Posted by Allison on 2 July 2018, 13:07
This would not be one of those weeks where everything went our way. Instead, it would be a week that produced mostly disappointing results, as we are about to find out.
So, the week began with the British pound on 1.3287 against the American dollar. This edged up slightly to 1.3289 on Monday, so it didn’t give us much to go on regarding how the week would pan out. We had three days of bad news following that minor rise though, which meant the pound ended up far lower on 1.3085 come Thursday evening. It recovered slightly to end the week on 1.3157, but it had still lost a cent over the week.
This made us wonder how the British pound would fare elsewhere. As it turned out, we were right to wonder. The pound was worth 1.1407 against the euro at the start of the week, but every single day brought bad news our way. With a steady series of drops in store for the pound, it ended up on 1.1286 by the time the week was up. There was no good news to be found there at all, it seemed.
We often see the pound vs the Hong Kong dollar following the same pattern it had against the US dollar. That seemed to be the case this week too. The pound began on an exchange rate of 10.425, rising marginally to hit 10.428 by Monday night. The expected slew of three poor days, just as we had seen against the US dollar, then took place, knocking us back to 10.269 by Thursday evening. We got a boost on Friday to 10.323, but it meant we were lower for the week once again.
Could we find better news by heading to New Zealand to find out what happened there? Well, we started on 1.9255 and dropped to 1.9249 on Monday, so it was not the most promising of beginnings. However, the week then took a turn for the better, with four good days following on from that position. Indeed, by the time trading finished on Friday, the pound was in much better shape, finishing the week on an encouraging 1.9465 exchange rate.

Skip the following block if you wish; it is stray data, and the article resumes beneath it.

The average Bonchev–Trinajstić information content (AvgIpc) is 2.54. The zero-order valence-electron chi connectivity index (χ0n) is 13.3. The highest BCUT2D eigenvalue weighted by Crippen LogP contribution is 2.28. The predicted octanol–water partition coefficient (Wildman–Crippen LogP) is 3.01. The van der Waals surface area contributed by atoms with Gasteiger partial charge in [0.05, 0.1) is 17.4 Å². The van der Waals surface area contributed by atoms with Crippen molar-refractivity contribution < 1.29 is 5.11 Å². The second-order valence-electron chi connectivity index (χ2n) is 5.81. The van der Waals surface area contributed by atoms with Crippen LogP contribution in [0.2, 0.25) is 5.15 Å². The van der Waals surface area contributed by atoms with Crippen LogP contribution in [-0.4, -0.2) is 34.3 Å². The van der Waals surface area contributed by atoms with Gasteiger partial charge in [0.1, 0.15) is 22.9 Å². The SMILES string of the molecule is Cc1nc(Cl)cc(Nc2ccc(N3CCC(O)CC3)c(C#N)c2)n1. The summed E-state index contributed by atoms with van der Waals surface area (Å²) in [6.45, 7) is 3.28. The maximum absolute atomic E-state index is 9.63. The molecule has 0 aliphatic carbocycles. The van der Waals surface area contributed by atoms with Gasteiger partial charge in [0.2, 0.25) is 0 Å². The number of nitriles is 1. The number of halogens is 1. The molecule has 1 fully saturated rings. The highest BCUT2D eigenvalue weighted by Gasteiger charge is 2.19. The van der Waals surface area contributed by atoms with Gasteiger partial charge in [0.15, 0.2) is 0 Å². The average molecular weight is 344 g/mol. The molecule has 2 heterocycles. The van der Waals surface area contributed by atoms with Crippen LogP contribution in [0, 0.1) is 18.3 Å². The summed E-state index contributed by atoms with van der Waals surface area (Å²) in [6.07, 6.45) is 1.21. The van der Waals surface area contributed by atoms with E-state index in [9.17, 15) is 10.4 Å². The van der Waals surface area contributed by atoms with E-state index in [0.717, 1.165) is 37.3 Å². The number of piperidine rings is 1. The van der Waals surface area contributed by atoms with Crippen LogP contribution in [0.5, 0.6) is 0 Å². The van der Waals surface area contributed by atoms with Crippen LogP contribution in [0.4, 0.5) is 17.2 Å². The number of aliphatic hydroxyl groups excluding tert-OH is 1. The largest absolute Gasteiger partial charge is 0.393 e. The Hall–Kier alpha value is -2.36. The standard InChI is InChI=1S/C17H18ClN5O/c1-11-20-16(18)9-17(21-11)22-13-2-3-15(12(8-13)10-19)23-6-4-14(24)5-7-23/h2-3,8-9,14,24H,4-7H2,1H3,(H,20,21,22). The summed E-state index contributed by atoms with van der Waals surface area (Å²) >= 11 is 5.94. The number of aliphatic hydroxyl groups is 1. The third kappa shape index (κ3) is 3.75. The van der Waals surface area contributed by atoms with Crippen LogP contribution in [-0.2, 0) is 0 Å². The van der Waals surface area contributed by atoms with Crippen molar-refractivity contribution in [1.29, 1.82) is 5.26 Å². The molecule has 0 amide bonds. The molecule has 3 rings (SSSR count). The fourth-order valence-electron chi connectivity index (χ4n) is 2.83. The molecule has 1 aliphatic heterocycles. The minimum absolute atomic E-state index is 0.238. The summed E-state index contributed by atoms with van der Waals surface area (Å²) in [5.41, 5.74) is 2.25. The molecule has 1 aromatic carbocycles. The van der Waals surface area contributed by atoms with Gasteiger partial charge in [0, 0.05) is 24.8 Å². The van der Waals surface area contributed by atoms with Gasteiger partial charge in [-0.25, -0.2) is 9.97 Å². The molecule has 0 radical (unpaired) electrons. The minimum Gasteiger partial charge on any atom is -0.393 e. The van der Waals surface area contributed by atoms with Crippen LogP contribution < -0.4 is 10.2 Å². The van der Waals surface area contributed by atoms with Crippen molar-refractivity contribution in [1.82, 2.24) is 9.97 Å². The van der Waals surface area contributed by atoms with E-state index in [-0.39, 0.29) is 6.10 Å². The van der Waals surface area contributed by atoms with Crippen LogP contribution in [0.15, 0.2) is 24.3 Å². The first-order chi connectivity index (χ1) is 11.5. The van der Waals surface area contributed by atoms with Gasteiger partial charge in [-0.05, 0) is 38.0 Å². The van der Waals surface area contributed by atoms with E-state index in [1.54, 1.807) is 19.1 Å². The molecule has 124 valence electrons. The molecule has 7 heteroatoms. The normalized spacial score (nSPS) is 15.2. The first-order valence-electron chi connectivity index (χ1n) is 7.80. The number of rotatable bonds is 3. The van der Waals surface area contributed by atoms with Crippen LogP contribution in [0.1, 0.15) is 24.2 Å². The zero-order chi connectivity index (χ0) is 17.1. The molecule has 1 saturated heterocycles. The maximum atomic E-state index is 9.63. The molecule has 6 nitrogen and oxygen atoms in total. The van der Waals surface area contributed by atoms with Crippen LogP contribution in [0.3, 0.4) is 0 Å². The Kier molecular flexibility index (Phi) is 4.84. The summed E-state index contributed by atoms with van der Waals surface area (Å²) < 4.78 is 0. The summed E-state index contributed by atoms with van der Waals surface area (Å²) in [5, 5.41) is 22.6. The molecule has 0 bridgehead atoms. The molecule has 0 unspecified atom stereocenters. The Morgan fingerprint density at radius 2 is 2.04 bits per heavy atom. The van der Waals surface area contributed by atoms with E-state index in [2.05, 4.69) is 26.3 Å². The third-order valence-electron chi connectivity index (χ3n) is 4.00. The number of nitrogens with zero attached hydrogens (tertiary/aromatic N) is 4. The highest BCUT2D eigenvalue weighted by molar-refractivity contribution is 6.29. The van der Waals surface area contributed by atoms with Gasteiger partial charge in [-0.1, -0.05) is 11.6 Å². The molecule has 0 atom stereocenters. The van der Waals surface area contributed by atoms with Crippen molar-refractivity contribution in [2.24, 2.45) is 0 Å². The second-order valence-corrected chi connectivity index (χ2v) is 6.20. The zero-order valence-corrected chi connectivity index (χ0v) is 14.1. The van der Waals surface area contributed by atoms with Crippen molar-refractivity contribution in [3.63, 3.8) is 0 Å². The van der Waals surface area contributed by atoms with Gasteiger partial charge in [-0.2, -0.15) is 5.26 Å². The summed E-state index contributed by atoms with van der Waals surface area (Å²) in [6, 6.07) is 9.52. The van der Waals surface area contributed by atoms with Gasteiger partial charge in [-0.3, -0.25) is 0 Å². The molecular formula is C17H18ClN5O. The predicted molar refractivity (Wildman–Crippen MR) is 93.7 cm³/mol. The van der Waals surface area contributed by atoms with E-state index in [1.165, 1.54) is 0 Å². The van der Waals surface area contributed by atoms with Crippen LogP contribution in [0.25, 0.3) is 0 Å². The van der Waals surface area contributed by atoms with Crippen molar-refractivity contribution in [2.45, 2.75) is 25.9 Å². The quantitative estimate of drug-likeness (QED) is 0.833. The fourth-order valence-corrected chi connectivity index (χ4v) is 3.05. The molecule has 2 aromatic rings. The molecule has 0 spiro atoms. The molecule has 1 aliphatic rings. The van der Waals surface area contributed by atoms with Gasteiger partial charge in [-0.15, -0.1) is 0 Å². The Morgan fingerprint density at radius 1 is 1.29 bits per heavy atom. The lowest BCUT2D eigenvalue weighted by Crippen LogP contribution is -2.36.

Since the pound versus the Australian dollar often mirrors the pattern against the Kiwi dollar, we were right to feel encouraged at this point. However, this week would prove an exception to the likely pattern we may have expected. Opening on 1.7887, the exchange rate dropped to 1.7880 on Monday evening before bouncing back to 1.7897 the next day. From then on, though, everything was downhill. We ended up on a closing rate of 1.7817, so it seemed the New Zealand dollar was the only major currency we did better against this week.
We were half expecting this, as the pound began trading on 1.7634 before falling to hit 1.7427 by the time the week was over.
Here too, there was more bad news this time around. The pound began on 1.3157 but could only muster an exchange rate of 1.3056 by Friday evening.
It was clear the pound was struggling over the last few days – something that became apparent once again where the Icelandic currency was concerned. The pound started on 144.416 before dropping each day to hit a low of 139.269 on Friday night.
Finding some good news was not easy this time around. The sole bright spot in a week of poor results was the outcome against the Kiwi dollar. The US dollar, the euro, and the Hong Kong dollar all got the better of the British pound.
Could we hope for the tide to turn or will we end up with more bad news to come next week? We will be here with all the news when we have it.